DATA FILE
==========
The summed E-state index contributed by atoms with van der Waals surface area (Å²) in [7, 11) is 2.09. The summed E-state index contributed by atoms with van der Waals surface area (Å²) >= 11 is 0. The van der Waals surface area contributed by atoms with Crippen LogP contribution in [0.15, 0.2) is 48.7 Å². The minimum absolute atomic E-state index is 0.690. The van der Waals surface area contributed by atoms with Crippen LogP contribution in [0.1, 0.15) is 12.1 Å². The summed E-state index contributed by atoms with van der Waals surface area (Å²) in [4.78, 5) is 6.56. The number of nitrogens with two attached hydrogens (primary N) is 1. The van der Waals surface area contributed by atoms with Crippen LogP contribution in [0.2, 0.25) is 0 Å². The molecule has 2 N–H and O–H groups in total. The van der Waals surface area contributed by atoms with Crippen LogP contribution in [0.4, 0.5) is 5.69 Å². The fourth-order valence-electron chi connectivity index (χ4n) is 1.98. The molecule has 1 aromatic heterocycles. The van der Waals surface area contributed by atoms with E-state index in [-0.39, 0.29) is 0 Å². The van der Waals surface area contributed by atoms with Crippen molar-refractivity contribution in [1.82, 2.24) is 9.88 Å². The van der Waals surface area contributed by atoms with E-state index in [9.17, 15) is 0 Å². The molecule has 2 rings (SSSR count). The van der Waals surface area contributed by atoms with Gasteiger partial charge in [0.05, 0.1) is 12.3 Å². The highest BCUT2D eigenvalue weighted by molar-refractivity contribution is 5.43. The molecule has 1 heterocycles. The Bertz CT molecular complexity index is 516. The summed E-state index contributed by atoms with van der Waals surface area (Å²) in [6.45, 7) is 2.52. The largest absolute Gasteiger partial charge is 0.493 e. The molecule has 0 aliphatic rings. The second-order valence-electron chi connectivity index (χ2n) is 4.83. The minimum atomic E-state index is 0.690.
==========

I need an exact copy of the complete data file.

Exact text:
The summed E-state index contributed by atoms with van der Waals surface area (Å²) in [7, 11) is 2.09. The summed E-state index contributed by atoms with van der Waals surface area (Å²) >= 11 is 0. The van der Waals surface area contributed by atoms with Crippen LogP contribution in [0.15, 0.2) is 48.7 Å². The minimum absolute atomic E-state index is 0.690. The van der Waals surface area contributed by atoms with Crippen LogP contribution in [0.1, 0.15) is 12.1 Å². The summed E-state index contributed by atoms with van der Waals surface area (Å²) in [4.78, 5) is 6.56. The number of nitrogens with two attached hydrogens (primary N) is 1. The van der Waals surface area contributed by atoms with Crippen LogP contribution in [0.2, 0.25) is 0 Å². The molecule has 2 N–H and O–H groups in total. The van der Waals surface area contributed by atoms with Crippen LogP contribution in [0.4, 0.5) is 5.69 Å². The fourth-order valence-electron chi connectivity index (χ4n) is 1.98. The molecule has 1 aromatic heterocycles. The van der Waals surface area contributed by atoms with E-state index in [-0.39, 0.29) is 0 Å². The van der Waals surface area contributed by atoms with Crippen molar-refractivity contribution in [1.82, 2.24) is 9.88 Å². The van der Waals surface area contributed by atoms with E-state index in [9.17, 15) is 0 Å². The molecule has 2 rings (SSSR count). The van der Waals surface area contributed by atoms with Gasteiger partial charge in [0.05, 0.1) is 12.3 Å². The highest BCUT2D eigenvalue weighted by molar-refractivity contribution is 5.43. The molecule has 1 heterocycles. The Bertz CT molecular complexity index is 516. The summed E-state index contributed by atoms with van der Waals surface area (Å²) in [6.45, 7) is 2.52. The largest absolute Gasteiger partial charge is 0.493 e. The molecule has 0 aliphatic rings. The second-order valence-electron chi connectivity index (χ2n) is 4.83. The minimum atomic E-state index is 0.690.